In 1827, in the small village of Polstead in Suffolk, England, a local farmer called William Corder killed his lover, Maria Marten, the daughter of the village mole catcher.
So what? A common place tale, of interest to nobody apart from the killer, the victim and their respective families and friends. Yet for some reason the story caught the imagination of the public and the press to such a degree that it immediately spawned ballads (one supposedly by the very murderer) and plays (still performed on stage). In fact, the first play was penned before the trial was even held!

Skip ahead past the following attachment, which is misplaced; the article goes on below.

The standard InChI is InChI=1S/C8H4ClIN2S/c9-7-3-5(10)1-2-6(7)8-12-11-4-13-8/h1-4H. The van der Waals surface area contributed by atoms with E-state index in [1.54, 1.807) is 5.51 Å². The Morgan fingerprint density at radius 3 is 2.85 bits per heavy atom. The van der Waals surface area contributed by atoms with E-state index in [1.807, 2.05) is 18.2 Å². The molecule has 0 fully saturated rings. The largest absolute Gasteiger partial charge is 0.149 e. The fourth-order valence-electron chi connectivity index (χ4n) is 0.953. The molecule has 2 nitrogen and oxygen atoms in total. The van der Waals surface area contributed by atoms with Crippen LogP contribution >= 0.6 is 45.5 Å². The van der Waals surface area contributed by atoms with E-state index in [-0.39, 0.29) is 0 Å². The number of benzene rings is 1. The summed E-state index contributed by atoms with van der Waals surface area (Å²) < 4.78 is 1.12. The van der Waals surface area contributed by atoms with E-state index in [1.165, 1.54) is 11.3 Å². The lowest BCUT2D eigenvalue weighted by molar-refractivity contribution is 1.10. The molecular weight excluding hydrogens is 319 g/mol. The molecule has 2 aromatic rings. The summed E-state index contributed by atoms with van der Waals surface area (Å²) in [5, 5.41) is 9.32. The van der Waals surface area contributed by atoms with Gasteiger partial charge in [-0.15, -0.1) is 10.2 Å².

Come all you thoughtless young men, a warning take by me,
And think upon my unhappy fate to be hanged upon a tree;
My name is William Corder, to you I do declare,
I courted Maria Marten, most beautiful and fair.
(The Murder of Maria Marten by W. Corder)
There are various macabre details to the story, some of which concerns a book I saw this weekend in the town museum of Bury St Edmunds in Suffolk – occasioning this post. Do you know what anthropodermic bibliopegy is? If not, I dare you to read on!